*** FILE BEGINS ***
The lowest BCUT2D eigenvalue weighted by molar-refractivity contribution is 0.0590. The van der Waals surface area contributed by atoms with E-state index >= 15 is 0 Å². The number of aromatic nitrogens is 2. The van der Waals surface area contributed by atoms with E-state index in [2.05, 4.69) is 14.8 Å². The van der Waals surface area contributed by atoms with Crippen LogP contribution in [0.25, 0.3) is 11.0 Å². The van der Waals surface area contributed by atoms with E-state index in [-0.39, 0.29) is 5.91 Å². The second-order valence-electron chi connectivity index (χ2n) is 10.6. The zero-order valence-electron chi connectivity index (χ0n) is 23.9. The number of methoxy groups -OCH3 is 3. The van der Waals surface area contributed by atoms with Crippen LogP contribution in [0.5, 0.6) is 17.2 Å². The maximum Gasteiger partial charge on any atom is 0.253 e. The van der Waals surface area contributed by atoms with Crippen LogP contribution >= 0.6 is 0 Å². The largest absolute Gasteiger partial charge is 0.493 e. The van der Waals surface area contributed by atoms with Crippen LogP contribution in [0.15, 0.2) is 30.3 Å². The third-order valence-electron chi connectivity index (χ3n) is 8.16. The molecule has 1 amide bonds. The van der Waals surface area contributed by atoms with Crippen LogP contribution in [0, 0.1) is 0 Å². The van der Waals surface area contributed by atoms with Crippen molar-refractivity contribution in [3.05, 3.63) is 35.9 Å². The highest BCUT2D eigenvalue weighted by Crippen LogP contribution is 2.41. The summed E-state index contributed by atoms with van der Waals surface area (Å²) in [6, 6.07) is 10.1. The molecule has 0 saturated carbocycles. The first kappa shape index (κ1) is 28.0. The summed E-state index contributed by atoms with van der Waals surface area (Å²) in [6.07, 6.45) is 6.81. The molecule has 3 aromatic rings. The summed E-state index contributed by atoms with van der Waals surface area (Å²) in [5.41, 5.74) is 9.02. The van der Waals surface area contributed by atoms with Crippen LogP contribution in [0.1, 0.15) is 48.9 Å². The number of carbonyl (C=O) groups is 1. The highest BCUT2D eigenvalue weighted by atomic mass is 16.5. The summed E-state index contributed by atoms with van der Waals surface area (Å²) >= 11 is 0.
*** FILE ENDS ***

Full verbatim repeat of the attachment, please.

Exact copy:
The lowest BCUT2D eigenvalue weighted by molar-refractivity contribution is 0.0590. The van der Waals surface area contributed by atoms with E-state index >= 15 is 0 Å². The number of aromatic nitrogens is 2. The van der Waals surface area contributed by atoms with E-state index in [2.05, 4.69) is 14.8 Å². The van der Waals surface area contributed by atoms with Crippen LogP contribution in [0.25, 0.3) is 11.0 Å². The van der Waals surface area contributed by atoms with E-state index in [-0.39, 0.29) is 5.91 Å². The second-order valence-electron chi connectivity index (χ2n) is 10.6. The zero-order valence-electron chi connectivity index (χ0n) is 23.9. The number of methoxy groups -OCH3 is 3. The van der Waals surface area contributed by atoms with Crippen LogP contribution in [0.5, 0.6) is 17.2 Å². The maximum Gasteiger partial charge on any atom is 0.253 e. The van der Waals surface area contributed by atoms with Crippen LogP contribution >= 0.6 is 0 Å². The largest absolute Gasteiger partial charge is 0.493 e. The van der Waals surface area contributed by atoms with Crippen LogP contribution in [0.15, 0.2) is 30.3 Å². The third-order valence-electron chi connectivity index (χ3n) is 8.16. The molecule has 1 amide bonds. The van der Waals surface area contributed by atoms with Crippen LogP contribution in [0, 0.1) is 0 Å². The van der Waals surface area contributed by atoms with Crippen molar-refractivity contribution in [3.05, 3.63) is 35.9 Å². The highest BCUT2D eigenvalue weighted by Crippen LogP contribution is 2.41. The summed E-state index contributed by atoms with van der Waals surface area (Å²) in [6, 6.07) is 10.1. The molecule has 0 saturated carbocycles. The first kappa shape index (κ1) is 28.0. The summed E-state index contributed by atoms with van der Waals surface area (Å²) in [6.07, 6.45) is 6.81. The molecule has 3 aromatic rings. The summed E-state index contributed by atoms with van der Waals surface area (Å²) in [5.41, 5.74) is 9.02. The van der Waals surface area contributed by atoms with Crippen LogP contribution in [0.1, 0.15) is 48.9 Å². The number of carbonyl (C=O) groups is 1. The highest BCUT2D eigenvalue weighted by atomic mass is 16.5. The summed E-state index contributed by atoms with van der Waals surface area (Å²) >= 11 is 0.